If you’re a business manager, director, or owner, you have a requirement to follow certain rules and regulations. One of those is filing an annual report for your business. We’ll explore what an annual report is, how to file it, what it should contain, and other useful information.
One important point — When we discuss annual reports, we’re talking about formal requirements to produce a report and file it with your Secretary of State. However, you may also produce additional annual reports for your investors, shareholders, and other stakeholders. We cover those later in this piece.
Formal LLC & Corporate Annual Reports — Required by Your Secretary of State
If you’ve incorporated as a business — As an LLC, LLP, S-Corp or C-Corp, you must file an annual report, normally with your state’s Secretary of State. This applies no matter how big or small your business is. Typically, sole proprietors and partnerships do not have to file an annual report.
What is Contained in an Annual LLC or Corporate Report?
- Annual reports vary in complexity and typically include the following:
- The principal business (head office) address of the company.
- The names and addresses of the managers of the business (directors and officers in a corporation, members and managers in an LLC).
- Important identification numbers for your business.
- The purpose of your business.
- Authorized signatories and registered agents.
- The number of shares of stock issued by the business.
The purpose of an annual report is to keep your state informed on any changes to the details or ownership of your business — For example if the business has changed locations or has new directors or managers.
How to File Your Annual Report
If you do need to file an annual report for your LLC or corporation, you can normally do so online, through your state’s website. In addition to filing your annual report, you will also need to pay a fee — These fees do vary from state to state and could range between $50 and $400.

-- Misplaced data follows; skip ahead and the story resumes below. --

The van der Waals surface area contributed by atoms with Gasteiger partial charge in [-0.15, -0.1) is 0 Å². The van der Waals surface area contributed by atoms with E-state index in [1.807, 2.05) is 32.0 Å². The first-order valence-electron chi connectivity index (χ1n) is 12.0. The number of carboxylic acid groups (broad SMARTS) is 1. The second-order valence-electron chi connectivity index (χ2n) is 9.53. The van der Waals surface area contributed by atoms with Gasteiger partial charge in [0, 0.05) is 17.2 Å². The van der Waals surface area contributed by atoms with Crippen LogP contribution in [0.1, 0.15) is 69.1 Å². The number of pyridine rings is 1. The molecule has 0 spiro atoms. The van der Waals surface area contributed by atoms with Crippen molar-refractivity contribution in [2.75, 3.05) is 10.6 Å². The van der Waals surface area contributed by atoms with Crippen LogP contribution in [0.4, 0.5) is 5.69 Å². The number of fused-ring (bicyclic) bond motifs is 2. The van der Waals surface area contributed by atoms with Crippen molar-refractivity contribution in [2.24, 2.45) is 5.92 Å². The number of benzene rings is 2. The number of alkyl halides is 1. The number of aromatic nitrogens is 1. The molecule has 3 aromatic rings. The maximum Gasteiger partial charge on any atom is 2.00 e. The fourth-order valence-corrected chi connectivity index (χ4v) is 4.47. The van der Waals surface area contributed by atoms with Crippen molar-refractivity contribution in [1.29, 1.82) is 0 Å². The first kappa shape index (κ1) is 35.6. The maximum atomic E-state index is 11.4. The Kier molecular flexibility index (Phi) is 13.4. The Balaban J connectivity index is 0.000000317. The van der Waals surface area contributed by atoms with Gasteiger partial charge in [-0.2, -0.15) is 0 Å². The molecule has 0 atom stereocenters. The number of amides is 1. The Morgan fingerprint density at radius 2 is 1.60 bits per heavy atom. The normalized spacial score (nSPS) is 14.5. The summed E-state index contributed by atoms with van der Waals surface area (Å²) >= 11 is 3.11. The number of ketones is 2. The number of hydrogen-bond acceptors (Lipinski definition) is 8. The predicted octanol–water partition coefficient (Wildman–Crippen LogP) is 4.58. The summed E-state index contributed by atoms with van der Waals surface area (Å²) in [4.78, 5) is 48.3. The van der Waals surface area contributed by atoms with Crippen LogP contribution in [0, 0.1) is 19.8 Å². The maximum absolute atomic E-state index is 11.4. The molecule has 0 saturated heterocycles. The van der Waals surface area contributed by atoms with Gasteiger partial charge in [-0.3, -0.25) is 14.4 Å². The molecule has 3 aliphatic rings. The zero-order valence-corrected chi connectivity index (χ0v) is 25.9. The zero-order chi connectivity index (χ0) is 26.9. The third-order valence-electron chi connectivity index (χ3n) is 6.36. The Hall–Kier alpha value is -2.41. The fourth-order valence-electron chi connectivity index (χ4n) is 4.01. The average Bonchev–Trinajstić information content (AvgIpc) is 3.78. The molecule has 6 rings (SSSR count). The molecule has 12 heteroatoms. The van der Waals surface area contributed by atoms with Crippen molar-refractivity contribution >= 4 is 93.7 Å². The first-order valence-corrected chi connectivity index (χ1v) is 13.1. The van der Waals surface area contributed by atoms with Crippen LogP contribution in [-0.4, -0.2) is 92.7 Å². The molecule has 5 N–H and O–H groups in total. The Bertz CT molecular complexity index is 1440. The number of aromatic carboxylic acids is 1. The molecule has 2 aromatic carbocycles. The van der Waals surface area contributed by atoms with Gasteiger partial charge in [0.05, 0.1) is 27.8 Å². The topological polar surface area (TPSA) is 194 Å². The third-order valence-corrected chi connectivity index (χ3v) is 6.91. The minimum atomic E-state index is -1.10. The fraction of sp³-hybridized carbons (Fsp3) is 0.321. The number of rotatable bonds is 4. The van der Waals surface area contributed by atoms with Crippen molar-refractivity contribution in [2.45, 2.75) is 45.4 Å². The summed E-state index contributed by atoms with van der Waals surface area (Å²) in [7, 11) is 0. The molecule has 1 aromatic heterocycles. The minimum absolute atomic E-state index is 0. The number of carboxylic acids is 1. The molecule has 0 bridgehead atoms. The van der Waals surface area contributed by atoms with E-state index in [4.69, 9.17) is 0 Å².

Due Dates for Your Annual Report
In some states, the annual report is filed on a predetermined date for all entities regardless of the date of formation. Other states require the annual report is filed on the anniversary date of formation. The due dates for corporate annual reports do vary from state to state, so find your filing date from your state’s website and put it in your calendar.
When is an Annual Report Not an Annual Report?
- Some states only require you to file a report every two years, so that’s a “Biennial report.”
- Some states call annual reports from LLCs “Statements of Information.”
- Some states will also require you to file other business documentation if important details of your business have changed.
Failing to File an Annual Corporate Report
The consequences of not filing an annual report can be severe. Some states may levy late fees, penalties and taxes. Other states could even involuntarily dissolve your corporation.
Business and Financial Annual Reports
In addition to formally filing a corporate annual report, you may also produce business and financial reports for investors, directors, managers and other stakeholders. Although there are no “legal” requirements for what these reports should contain, there are certain conventions for what’s included.
Business Financial Reports
Every business exists to make a profit, so finances are most often at the heart of a business annual report. Ways to present this information include:
- Balance sheet: Information on the various financial assets, liabilities, cash-n-hand and other key factors of the finances of a business at a particular point in time.
- Profit and Loss (P&L): The income, outgoings, revenue, expenses, and profits of a business.
- Shares and stock issued: The volume and value of stock that’s been issued, either privately or publicly.
- Financial projections and forecasts: Likely projected revenue and profits.
Other Business Reports
An annual business report can also include several other areas:
- An executive summary: All the key financial and other important information about the business, on one page.
- Letter from the chairman / board of directors: A short message on business performance, outlook, and other important areas.
- Opportunities: Any major opportunities for growth and expansion.
- Risks: Any potential threats or issues to the business and how they’re being addressed.
Whether you’re filing a formal corporate annual report for your LLC, S-Corp or C-Corp, or you’re creating other business and financial reports, ensure you understand exactly what’s required from you. Here at IncFile, we’re experts at making sure your annual reports are perfect. Save yourself the time and effort of preparing and filing your annual report, and let us take care of things.